Subset 7: Fibromyalgia with Coexisting Disease
Individuals in this category have a specific disease,
and also have Fibromyalgia. The disease doesnt necessarily cause Fibromyalgia, but
can aggravate it if its already present. Examples of diseases that can be present
and worsen the Fibromyalgia symptoms include:
n Hormonal problems (hypothyroidism, low estrogen, low
growth hormone, and low cortisol)
n Infectious problems (yeast, parasite or viral
n Low grade rheumatic or connective tissue disease
(lupus, autoimmune disorders, dry eyes syndrome described by Dr. Don Goldenberg, MD,
[Chief of Rheumatology at Newton-Wellesley Hospital and Professor of Medicine at Tufts
University School of Medicine] may be part of a low grade Sjogrens syndrome).
n Arthritic conditions (cervical spinal stenosis,
osteoarthritis, osteoporosis, scoliosis).
n Neurological conditions (multiple sclerosis, polio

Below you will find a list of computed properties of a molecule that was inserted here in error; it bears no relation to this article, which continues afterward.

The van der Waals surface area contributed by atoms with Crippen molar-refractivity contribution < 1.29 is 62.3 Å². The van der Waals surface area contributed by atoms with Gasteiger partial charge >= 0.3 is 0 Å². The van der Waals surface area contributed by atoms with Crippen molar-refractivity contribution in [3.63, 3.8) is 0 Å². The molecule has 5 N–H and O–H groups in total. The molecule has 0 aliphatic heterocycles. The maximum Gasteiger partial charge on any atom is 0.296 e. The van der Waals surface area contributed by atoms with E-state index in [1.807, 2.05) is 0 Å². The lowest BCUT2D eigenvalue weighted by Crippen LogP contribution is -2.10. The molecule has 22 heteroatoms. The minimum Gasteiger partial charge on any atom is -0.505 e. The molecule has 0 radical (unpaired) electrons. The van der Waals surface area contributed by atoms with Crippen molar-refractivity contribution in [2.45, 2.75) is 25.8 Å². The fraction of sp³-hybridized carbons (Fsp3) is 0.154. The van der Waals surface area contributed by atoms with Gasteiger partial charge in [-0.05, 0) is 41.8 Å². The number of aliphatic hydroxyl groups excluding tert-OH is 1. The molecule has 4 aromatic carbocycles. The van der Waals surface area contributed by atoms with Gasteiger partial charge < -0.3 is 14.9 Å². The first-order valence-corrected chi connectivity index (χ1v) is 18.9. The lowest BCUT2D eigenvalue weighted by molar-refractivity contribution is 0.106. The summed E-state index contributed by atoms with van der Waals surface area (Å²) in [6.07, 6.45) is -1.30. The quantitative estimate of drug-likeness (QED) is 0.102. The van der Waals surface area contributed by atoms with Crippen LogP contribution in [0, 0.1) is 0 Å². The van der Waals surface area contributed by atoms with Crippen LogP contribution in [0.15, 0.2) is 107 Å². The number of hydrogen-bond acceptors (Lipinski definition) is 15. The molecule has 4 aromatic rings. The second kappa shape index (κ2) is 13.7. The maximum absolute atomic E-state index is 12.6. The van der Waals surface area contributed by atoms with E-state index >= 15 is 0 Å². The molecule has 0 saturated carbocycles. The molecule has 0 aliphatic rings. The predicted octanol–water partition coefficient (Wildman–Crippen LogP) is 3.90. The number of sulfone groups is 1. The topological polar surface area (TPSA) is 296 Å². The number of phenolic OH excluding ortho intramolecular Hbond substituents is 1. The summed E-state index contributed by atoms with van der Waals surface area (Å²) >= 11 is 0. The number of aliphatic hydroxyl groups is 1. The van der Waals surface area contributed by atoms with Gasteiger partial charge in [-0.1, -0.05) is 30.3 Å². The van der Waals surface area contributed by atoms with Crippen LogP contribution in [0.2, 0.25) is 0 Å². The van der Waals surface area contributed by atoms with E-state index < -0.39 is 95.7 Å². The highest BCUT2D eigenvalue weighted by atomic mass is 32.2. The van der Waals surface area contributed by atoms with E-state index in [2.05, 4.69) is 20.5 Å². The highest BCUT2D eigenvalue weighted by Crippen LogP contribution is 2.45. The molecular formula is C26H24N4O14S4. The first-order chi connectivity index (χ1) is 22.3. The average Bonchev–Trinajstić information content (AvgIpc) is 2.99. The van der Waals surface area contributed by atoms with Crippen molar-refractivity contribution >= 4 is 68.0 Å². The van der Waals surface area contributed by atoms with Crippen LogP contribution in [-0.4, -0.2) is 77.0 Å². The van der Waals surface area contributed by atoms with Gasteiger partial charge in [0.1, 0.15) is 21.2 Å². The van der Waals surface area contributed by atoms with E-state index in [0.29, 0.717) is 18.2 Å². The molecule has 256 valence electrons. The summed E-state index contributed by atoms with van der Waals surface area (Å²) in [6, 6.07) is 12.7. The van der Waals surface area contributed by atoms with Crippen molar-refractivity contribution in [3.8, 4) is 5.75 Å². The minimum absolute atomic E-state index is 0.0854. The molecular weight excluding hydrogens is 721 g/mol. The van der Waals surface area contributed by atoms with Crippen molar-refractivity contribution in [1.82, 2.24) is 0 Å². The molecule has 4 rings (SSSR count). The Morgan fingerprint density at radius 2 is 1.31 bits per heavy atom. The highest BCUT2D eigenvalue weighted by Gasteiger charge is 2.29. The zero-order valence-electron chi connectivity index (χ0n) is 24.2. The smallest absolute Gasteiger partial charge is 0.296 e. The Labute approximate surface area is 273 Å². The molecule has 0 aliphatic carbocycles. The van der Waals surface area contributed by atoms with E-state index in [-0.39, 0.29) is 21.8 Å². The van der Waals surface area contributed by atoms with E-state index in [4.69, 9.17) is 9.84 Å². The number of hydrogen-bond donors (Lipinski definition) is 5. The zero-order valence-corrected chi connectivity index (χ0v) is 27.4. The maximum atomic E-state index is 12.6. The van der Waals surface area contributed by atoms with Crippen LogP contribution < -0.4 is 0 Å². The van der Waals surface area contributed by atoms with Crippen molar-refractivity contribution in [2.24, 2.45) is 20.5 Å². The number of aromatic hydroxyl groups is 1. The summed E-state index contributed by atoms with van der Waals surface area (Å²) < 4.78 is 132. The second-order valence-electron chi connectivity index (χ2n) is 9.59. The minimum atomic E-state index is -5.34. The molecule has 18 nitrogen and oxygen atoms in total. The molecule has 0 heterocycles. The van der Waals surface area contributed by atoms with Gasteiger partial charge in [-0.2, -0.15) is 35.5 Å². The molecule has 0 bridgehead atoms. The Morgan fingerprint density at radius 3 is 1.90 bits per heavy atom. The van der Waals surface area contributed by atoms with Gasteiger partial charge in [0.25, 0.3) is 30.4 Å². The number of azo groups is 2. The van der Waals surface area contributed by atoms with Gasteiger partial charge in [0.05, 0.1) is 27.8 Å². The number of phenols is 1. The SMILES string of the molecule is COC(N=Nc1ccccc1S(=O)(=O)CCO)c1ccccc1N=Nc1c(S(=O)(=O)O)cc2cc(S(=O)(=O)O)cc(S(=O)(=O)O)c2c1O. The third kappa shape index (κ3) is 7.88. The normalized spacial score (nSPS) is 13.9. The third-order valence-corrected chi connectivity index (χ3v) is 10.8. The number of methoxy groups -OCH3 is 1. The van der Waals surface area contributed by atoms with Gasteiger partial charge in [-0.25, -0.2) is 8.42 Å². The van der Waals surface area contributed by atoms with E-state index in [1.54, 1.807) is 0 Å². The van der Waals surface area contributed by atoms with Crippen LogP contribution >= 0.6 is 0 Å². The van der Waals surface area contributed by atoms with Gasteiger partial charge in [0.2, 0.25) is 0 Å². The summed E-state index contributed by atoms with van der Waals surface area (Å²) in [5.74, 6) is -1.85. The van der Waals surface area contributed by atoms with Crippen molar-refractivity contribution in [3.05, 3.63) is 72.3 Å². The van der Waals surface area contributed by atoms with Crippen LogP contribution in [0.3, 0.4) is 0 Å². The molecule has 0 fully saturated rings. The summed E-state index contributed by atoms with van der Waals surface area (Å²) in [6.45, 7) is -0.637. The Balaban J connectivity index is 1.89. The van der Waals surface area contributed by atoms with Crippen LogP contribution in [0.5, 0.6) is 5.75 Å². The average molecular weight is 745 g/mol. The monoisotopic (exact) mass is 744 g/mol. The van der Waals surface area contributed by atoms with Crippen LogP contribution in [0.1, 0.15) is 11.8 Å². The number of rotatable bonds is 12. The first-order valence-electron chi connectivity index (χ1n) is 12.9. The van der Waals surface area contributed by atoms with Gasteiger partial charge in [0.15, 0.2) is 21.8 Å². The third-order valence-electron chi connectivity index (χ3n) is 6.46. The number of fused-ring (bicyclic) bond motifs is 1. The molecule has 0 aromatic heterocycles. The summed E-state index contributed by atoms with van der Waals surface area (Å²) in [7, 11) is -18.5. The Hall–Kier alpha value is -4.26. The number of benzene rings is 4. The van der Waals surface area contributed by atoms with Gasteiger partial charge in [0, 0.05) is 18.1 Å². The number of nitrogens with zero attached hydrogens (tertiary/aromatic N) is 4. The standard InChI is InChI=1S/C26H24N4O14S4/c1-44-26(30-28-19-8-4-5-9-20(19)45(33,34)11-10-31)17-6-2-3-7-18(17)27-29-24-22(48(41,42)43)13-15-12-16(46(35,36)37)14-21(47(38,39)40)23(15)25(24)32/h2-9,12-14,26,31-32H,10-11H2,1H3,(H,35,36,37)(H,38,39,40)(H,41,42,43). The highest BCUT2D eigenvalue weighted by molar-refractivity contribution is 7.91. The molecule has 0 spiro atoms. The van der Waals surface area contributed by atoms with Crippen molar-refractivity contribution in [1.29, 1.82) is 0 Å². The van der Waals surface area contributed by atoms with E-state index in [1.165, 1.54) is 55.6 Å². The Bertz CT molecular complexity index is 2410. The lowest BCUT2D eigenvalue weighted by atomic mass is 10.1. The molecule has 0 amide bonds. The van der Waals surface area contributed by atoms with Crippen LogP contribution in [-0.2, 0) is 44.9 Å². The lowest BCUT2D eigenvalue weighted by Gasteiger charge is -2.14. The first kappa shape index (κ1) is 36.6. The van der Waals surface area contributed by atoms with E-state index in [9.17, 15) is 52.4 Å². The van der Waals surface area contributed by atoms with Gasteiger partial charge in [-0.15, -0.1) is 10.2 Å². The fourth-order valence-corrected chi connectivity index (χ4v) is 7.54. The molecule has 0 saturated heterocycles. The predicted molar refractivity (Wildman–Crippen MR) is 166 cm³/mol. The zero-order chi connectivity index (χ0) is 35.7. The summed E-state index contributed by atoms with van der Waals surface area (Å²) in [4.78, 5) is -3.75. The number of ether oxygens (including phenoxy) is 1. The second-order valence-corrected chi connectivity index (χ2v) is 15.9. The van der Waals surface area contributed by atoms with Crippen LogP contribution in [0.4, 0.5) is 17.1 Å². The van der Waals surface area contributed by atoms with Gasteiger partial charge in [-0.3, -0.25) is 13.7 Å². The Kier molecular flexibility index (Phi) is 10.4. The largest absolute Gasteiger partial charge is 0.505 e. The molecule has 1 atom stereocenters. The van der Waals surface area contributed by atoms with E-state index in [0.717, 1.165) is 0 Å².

sequelae, neuropathy, head injury residuals). For example, people who have both diabetes
and Fibromyalgia will often have more painful Fibromyalgia because the diabetes caused the
nerves to be more sensitive. Diabetes is a common cause of neuropathy, or damage to the
small nerves, which is painful in itself and even more so with Fibromyalgia. One needs to
keep the diabetes under good control to help the pain.
n Lung conditions. I see a number of people who have
Fibromyalgia along with a lung problem such as emphysema, asthma, chronic bronchitis, or
heavy tobacco use. Cigarette smoking can increase Fibromyalgia pain. The nicotine in the
smoke causes constriction of the blood vessels, decreasing blood flow, oxygen, and
nutrients to the muscles, thereby increasing pain and spasms. Also, carbon monoxide in
smoke enters the bloodstream and binds to the hemoglobin molecules in the blood. this
blocks oxygen from binding to the hemoglobin, further decreasing oxygen availability to
the muscles (and increasing pain). Stop smoking and your muscles will feel better!
These diseases exist concurrently with Fibromyalgia
but probably do not cause it. Any of these diseases can progress from a mild to a more
severe state, and Fibromyalgia worsens as the disease worsens. The physician determines if
the disease is coexisting with and aggravating Fibromyalgia (subset 7), or if a disease
caused the Fibromyalgia (subset 8).
Subset 8: Secondary Fibromyalgia Reactive to Disease